I only had a carry-on bag with me, but I was willing to leave all my stuff behind. I couldn’t leave my family. It felt too hard to go back to Georgetown.
My GSP advisor called, and he told me to come back to school so we could talk. A few weeks later, I did. Once I reconnected with friends and with GSP, I knew my support system was there. I couldn’t make it through Georgetown [virtually] at home. And I realized this was my mom’s dream. She used to tell me how, growing up, she would sneak into a closet with a candle at night just to be able to read. My mom couldn’t get an education. I could. If college could get me the life she wanted, I would do it.
My GSP advisor helped me set up a game plan. With that support system in place, I was back on the road achieving new heights.
Marquez also met with GSP’s in-house Counseling and Psychiatric Service (CAPS) embedded counselor. By his sophomore year, he felt back on track and joined the GSP Student Board, where he began developing programming to help incoming first year students in the program.
I wanted to pay it forward. I started thinking about students’ needs. What were the needs you faced as a first year? For one, I knew financial management was big. You need to learn how to read your FAFSA. How to manage your money and loans. How to build a savings account.
We worked with student leaders to build on financial literacy efforts at Georgetown and produce a program geared toward first-generation college students to help them save and prepare for life after college. We helped build professional development training, wellness opportunities, intramurals, everything.
During the COVID-19 pandemic, I created the Learn from Home grant program. I knew it was hard for many low-income students to attend Georgetown virtually without resources, and the program helps alleviate those costs. Hundreds of students used the grant to buy monitors, keyboards, desks, chairs, lamps, you name it. I also mentored other students in GSP to help them pursue their post-graduate plans.
This felt like my calling: How could we make the program even stronger?
“It also gave me a different way to think about cura personalis. In reflecting on my own experience and passion for finance, I realized I could serve the needs of my community more fully. And that creates a ripple effect.”
In addition to his leadership role at GSP, Marquez worked two jobs throughout his four years on the Hilltop, played sports, and volunteered at nonprofits and at his local church. He graduated in 2021 from the Walsh School of Foreign Service. His father and two brothers watched him walk across the stage at Nationals Park in Washington, DC. In 2020, Marquez moved back home and began a two-year rotation program at UBS, working as a wealth management analyst.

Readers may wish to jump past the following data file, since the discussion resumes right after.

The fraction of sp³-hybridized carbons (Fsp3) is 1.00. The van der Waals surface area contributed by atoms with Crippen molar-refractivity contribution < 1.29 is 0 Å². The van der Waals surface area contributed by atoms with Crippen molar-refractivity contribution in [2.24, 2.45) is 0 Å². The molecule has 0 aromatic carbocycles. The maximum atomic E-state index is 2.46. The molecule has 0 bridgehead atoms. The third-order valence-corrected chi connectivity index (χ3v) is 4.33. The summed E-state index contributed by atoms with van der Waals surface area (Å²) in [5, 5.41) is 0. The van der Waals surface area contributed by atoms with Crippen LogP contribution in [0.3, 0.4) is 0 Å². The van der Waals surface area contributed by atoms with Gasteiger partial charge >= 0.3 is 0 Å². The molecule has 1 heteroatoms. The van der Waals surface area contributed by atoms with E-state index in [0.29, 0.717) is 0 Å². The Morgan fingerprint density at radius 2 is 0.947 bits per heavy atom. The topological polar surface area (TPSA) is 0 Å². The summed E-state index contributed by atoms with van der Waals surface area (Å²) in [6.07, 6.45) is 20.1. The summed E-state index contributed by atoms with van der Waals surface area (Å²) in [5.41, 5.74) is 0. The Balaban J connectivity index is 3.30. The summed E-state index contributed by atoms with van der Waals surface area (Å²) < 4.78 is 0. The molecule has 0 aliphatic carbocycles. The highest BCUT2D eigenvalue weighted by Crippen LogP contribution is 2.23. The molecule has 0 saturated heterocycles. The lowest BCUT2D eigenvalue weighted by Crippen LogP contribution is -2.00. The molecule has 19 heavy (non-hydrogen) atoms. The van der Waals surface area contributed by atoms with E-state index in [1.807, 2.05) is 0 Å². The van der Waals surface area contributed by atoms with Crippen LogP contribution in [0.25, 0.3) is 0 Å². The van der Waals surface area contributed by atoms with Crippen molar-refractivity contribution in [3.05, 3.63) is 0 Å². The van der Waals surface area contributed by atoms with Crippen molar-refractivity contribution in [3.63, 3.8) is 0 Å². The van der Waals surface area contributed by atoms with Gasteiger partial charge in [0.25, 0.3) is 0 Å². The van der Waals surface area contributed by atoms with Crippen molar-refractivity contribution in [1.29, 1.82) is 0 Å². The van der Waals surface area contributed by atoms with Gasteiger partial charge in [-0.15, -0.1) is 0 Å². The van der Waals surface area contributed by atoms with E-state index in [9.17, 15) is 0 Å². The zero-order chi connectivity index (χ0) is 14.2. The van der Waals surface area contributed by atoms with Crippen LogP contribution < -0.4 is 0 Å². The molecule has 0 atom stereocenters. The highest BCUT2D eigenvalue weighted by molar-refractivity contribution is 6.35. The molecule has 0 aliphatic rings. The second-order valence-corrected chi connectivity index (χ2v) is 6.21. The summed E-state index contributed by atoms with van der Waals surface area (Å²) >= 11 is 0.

I want to help more families realize their potential. Just like people unlocked potential in me, I want to do the same thing through finance. Part of my business now is to listen to people, to get to know their needs and to help them chase something bigger.
I am also a campus ambassador for UBS at Georgetown. I’m trying to build a pipeline between South Central and Georgetown. I want to keep expanding the brand. There’s still going to be kids like me with so much potential but feeling trapped in the system, and Georgetown and GSP could be that hope, that make or break.
I also continue to mentor high schoolers and undergraduate students to help them pursue college, their careers, their homework, open a bank account, build a budget, prepare for standardized tests. For many, I am their one-stop-shop. I do this for my brothers, too; they see me as a role model, and they’re both college-bound as well.
Ultimately, I hope to inspire kids to add financial advisor to their bucket list. Or doctor, civil engineer, lawyer, CEO. We’ve all got talents, it’s just about finding them and developing them. If we could all get on that level, we’d be an unstoppable force.
“I used to joke with my college roommates that I’m going to be my zip code’s first financial advisor. Just you wait. I’m speaking that into existence.”
I now work 15 minutes from where I grew up. When I was a kid, I used to pass my building on the highway. I wondered what those people did, who they were. Now, I’m swiping into that building. Security knows my name. I’m only able to do so because of all the right decisions, and the right people that were in my life.
Looking back at that kid, I feel comforted now. Everything turned out alright, just like my mom always said it would be. We’re going to be fine.
Editor’s Note: The featured image is byOnrei Josh Ladao.